The exact procedures would again exceed the scope of this article. However lots of sample code is available on the net. The following description outlines some adaptations necessary to work with Tomcat:

For uploading a .war archive
- Create an HttpURLConnection to the upload address
- Set several properties, some of which are
- "Log in"
# conn.setRequestProperty("Authorization", "Basic " + new BASE64Encoder().encode(loginString.getBytes())); //loginString has the format: "name:password"
- Make sure the "RequestMethod" is "POST"
# conn.setRequestMethod("POST");
- Assemble the data to be send; See various resources on the net.
- Make sure the Content-Disposition is something like that: "Content-Disposition: form-data; name=\"deployWar\";" + " filename=\"" + "foo.war" + "\"" + "\r\n"
Using something different than exactly "deployWar" may lead to failure
- For authentication the "BASE64Encoder" is necessary. The undocumented "sun.misc.BASE64Encoder" should not be used. However one could copy the files "BASE64Encoder" and "CharacterEncoder" from the OpenJDK sources to gain the same functionality.

For following or executing ("clicking") links the procedure is very similar, but
- Use "GET" instead of "POST"
- Don't use multipart content type any more
- Use the URL that is to be "clicked"

The execution of links gives lots of management possibilites. The most important are

List of running Servlets:


With the latter the deployed Servlet can be undeployed.


How to remote deploy a Web service to Apache Tomcat from within a Java program

The deployment of servlets to a Servlet container like Tomcat is usually a simple task: Just copy the developed servlet to a specific target directory. The container will then hot deploy it. The proposed task is however more complex: The goal is to make a programmatical remote deployment of a Web service. In other words, an already developed Web service is to be deployed from a PC to a remote server which is running a Tomcat Servlet container. This task has three major requirements: - First, the deployment has to be remote: The Web service is to be deployed onto a different machine. - Second, it is to be accomplished programmatically, which means that it is necessary to develop a software component (for example in Java) which will carry out that task. - Third, the deployment has to be “hot”, which means that the deployed Web service has to run after a short time, without the need to restart the server or its Servlet container. As an addition to the above it is interesting to know, how to use a Servlet container like Tomcat for Web service deployment. In short the goal is to develop an application which can “hot deploy” a Servlet containing one or more Web services onto a remote machine, which is only known to run an Apache Tomcat Servlet container. The process could be called: “Programmatical-remote-hot-deployment of a Web service to an Apache Tomcat Servlet container.”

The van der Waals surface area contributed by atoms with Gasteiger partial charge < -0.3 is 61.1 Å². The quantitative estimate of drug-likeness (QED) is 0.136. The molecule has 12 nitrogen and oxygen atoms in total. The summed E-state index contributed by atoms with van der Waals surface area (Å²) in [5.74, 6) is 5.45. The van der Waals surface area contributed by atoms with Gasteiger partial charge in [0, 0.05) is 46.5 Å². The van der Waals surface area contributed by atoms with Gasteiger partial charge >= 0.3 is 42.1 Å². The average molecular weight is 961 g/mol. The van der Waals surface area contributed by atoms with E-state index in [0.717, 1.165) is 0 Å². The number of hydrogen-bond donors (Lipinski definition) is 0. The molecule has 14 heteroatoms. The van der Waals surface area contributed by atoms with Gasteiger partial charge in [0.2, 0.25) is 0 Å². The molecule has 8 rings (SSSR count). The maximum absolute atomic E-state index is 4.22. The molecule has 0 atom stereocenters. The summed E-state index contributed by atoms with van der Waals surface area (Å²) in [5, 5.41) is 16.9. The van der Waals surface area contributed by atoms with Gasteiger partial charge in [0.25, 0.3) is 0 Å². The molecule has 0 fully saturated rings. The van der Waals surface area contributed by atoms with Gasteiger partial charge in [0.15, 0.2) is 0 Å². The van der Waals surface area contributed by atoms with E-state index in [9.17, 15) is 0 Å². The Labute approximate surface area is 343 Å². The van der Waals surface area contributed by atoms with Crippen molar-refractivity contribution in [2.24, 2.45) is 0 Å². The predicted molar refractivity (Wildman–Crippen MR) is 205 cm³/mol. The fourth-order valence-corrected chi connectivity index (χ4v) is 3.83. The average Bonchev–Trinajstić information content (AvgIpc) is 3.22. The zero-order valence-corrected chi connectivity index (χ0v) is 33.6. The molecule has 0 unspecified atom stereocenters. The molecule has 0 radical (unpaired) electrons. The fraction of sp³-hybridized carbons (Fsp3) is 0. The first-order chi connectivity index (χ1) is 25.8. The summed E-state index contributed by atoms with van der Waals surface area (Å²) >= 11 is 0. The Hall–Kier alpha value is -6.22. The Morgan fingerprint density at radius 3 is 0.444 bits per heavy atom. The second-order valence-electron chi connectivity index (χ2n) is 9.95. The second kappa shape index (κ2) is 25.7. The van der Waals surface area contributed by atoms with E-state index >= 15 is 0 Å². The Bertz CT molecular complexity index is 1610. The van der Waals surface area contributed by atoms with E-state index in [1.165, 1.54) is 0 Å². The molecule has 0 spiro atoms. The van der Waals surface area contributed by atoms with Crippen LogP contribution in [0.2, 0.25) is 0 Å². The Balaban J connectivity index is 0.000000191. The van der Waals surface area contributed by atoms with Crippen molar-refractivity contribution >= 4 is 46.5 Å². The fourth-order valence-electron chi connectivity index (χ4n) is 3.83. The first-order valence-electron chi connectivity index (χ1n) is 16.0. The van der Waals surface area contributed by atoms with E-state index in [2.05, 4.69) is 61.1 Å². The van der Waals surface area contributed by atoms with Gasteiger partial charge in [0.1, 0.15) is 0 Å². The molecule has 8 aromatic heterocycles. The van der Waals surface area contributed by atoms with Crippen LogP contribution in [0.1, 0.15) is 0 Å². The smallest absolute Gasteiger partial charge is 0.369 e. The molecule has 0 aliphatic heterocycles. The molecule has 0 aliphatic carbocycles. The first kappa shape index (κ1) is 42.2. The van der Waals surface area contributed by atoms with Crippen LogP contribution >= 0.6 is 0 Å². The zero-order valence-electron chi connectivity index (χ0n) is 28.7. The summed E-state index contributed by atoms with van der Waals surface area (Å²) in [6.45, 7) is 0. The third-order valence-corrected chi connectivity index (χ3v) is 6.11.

Correctly configuring a Jetty Java Servlet container to be used through an Apache Web server via mod_jk

When deploying a JVM-based Web app usually so-called Java Servlet containers resp. application servers are used for the produciton system/environment. Probably the most popular and common Java server in this field is Apache Tomcat (and other even more feature-rich ones like JBoss or GlassFish). Apart from that, there's also Jetty which can be seen as a somewhat lightweight alternative. Nevertheless, there are some subtle differences to be taken into consideration when configuring it as opposed to Tomcat. The usual way to setup such a production system for a Java Web app is to use the Servlet container to serve the Web app and put so to speak in front of it an Apache Web server which handles the requests, hands them over to the container instance (e.g., Jetty or Tomcat) and receives its responses then (to say it in an a bit simplified way). Usually this is done via Apache's mod_jk module which enables communication between app server and Web server through the AJP13 protocol. What should be described and explained now is how to setup such a Java Web app production system ready for deployment in detail (mainly from a configuration perspective). The main focus shall be put at differences which are to be taken into account here between Jetty and Apache Tomcat.